With the new Discover tab, each week users can find in-depth editorial about the best Mac Apps through stories and collections and see what’s most popular with top charts. For the first time, helpful videos that autoplay will provide users with dynamic app previews so they can see an app in action before downloading it.

Create, Work, Play and Develop

Create, Work, Play and Develop tabs provide helpful recommendations and expertise about apps within each of these themes. These tabs will also help users make the most of apps they might already have with tips and tutorials that even the most expert users will find useful.


The new Mac App Store will be available with macOS Mojave this fall. The developer preview of macOS Mojave is available to Apple Developer Program members at starting today, and a public beta program will be available to Mac users in late June at For more information, visit

Source: Apple Inc.

MacDailyNews Take: Hopefully, the new Mac App Store is more usable and many more developers will bring their apps to Apple’s storefront.


    1. Do we know if the Mac App Store will be accessible to those of us who can’t upgrade to Mojave? (I suppose it may not matter if the software it sells all requires the new OS.)

      Bigger worry: How much longer are those of us who are EOL’d at High Sierra going to be able to use the iTunes Store?

      1. My post was meant as a sarcastic comment txuser …

        Also im not sure i follow your concern with high sierra and itunes store ?
        Can u clarify?


      2. The Mac App Store and iTunes are apps running on a local Mac under whatever operating system that computer is running. They interface with server-side software running at the Apple data centers. The apps are typically upgraded along with the operating system, but often not upgraded for older operating systems.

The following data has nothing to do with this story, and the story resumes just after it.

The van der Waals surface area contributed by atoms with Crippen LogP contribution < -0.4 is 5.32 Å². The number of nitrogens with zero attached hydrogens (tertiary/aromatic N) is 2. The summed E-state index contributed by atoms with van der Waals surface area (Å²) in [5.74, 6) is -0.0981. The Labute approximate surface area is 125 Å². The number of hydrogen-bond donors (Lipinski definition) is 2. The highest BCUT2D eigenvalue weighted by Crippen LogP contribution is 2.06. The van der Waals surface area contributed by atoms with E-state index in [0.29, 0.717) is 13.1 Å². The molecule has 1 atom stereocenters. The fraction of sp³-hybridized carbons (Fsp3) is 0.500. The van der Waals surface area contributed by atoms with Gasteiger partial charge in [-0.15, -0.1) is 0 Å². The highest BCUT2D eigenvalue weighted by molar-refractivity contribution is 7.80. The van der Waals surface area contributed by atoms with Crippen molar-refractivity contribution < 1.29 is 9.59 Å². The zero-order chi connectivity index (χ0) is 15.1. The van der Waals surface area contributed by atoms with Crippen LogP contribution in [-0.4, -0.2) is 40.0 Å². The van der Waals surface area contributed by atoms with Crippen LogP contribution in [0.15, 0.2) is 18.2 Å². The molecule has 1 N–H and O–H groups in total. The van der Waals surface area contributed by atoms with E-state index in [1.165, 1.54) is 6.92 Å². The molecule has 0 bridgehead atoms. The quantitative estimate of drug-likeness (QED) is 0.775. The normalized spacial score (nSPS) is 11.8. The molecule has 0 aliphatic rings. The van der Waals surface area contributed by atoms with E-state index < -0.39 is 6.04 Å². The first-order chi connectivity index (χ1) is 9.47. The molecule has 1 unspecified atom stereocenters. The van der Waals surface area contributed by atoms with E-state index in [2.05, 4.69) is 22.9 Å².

The server-side software is also being constantly upgraded (among other things, to support new features in the apps). That is generally invisible to the end user. At some point, however, the changes on the server side will prevent some old versions of the apps from communicating reliably with the servers. Historically, Apple will not allow unreliable communications, because it might affect the integrity of their databases. Instead, they will simply cut those old versions off entirely from access to the servers.

        My question was whether High Sierra users are going to be cut off immediately, cut off when Apple stops maintaining High Sierra in a couple of years, or allowed to linger longer?

  1. Finally. Unfortunately, first impression is not great. Making it a dark background and embedding videos are two of the least important improvements that one could want. The screenshot above looks more than anything like a black version of a Windows application.

    How about: intelligent filtering with an advanced filter pane. Permanent user options (like parental controls) to turn off certain titles, developers, or categories of applications. Significantly improved application categories. (Discover/Create/Work/Play/ etc are ridiculously dumbed down and it shouldn’t take multiple clickes to unbury a comprehensive category list). Much more information on the developer. Easy paid software updates controlled by the software developer. Free trial periods for the buyer.

    Apple as usual announces something and then leaves the users hanging. is not live, no indication when you can visit the Apple site to learn more specifics. Welcome to the new Cooked Apple.

  2. The important problem with the Mac App Store isn’t (yet) the discovery or organization of apps. It’s that so FEW apps are available. Office is a good win…